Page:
By failing to specify the content of the allegedly deceptive ads, plaintiffs failed to plead a plausible claim for relief under NY and California consumer protection law. Time Warner allegedly misleadingly described its Road Runner internet service as providing an “always-on connection” at a “blazing speed” that is “up to 3 times the speed of most standard DSL packages and up to 100x faster than dial-up” and the “fastest, easiest way to get online.” Plaintiffs alleged that, in fact, Time Warner’s network management techniques decreased the speed of access of certain high-bandwidth internet applications.
A court may determine as a matter of law that an allegedly deceptive advertisement would not have misled a reasonable consumer, as required. Here, the record didn’t contain the allegedly deceptive ads, and their precise formulation and context was pivotal. The court of appeals asked the plaintiffs to supplement the record, and they identified a single ad dated nine months after they filed suit, which contained only one of the four alleged misstatements (up to 3 times the speed of most standard DSL packages and up to 100x faster than dial-up). Given that the complaint purported to quote the offending ad verbatim, it should have been easy to produce. Time Warner, meanwhile, submitted an ad printed from the internet less than a week after it received the initial complaint, which contained at least three of the alleged misstatements, “closely accompanied by multiple disclaimers and explanatory language, including the statement, ‘[a]ctual speeds may vary.’”
The primary evidence in a consumer fraud case based on advertising is the advertising itself, and context is crucial since, “under certain circumstances, the presence of a disclaimer or similar clarifying language may defeat a claim of deception.” Plaintiffs can’t misquote or misleadingly excerpt the language of an ad and survive a motion to dismiss (which suggests that plaintiffs must attach ad texts to complaints before discovery, or at least that defendants will demand that they do so from now on; I wonder what that means for pleading the net impression of an ad, which is the key factual issue). The allegations of the complaint were “materially inconsistent with the sole advertisement Plaintiffs have submitted” and therefore lacked facial plausibility.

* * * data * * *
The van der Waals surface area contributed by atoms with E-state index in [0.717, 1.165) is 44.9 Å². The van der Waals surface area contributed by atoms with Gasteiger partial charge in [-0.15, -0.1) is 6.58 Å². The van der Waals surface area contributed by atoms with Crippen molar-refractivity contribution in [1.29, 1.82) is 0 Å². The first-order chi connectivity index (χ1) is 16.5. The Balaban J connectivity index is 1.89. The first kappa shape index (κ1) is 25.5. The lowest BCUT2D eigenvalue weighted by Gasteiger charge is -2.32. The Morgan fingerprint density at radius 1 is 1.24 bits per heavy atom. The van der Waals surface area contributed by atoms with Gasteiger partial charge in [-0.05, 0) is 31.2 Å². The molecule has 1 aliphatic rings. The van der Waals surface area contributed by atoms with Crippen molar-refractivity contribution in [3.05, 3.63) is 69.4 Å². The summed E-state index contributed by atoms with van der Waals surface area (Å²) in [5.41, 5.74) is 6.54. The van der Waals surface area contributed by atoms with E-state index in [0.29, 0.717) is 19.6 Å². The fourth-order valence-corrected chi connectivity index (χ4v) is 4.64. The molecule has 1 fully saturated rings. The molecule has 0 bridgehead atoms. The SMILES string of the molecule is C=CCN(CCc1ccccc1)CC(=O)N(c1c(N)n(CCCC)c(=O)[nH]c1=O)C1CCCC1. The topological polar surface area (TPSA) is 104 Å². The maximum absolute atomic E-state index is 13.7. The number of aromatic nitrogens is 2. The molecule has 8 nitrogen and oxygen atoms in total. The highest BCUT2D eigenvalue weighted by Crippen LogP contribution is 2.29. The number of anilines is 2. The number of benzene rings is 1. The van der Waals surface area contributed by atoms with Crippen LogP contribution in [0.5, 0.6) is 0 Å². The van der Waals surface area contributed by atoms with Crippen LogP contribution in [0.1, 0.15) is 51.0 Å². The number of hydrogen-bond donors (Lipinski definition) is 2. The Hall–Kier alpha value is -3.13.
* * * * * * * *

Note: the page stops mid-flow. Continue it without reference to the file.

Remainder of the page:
In addition, the statement in the ad plaintiffs submitted couldn’t support their claims, because the phrase “up to” would lead a reasonable consumer to expect that speeds could be less than the advertised speeds. Plaintiffs conceded that “up to” was not a guarantee of the top speed
Still, plaintiffs argued that the parties’ disagreement about what documents would be relevant showed that how a reasonable consumer would react was a factual issue whose resolution would be premature on a motion to dismiss. The court disagreed: “this puts the cart before the horse. Plaintiffs brought this lawsuit, and purported to do so based upon the specific text of a specific advertisement. They should not need discovery to tell them exactly what that advertisement said.” (I sure hope future plaintiffs have eidetic memories!)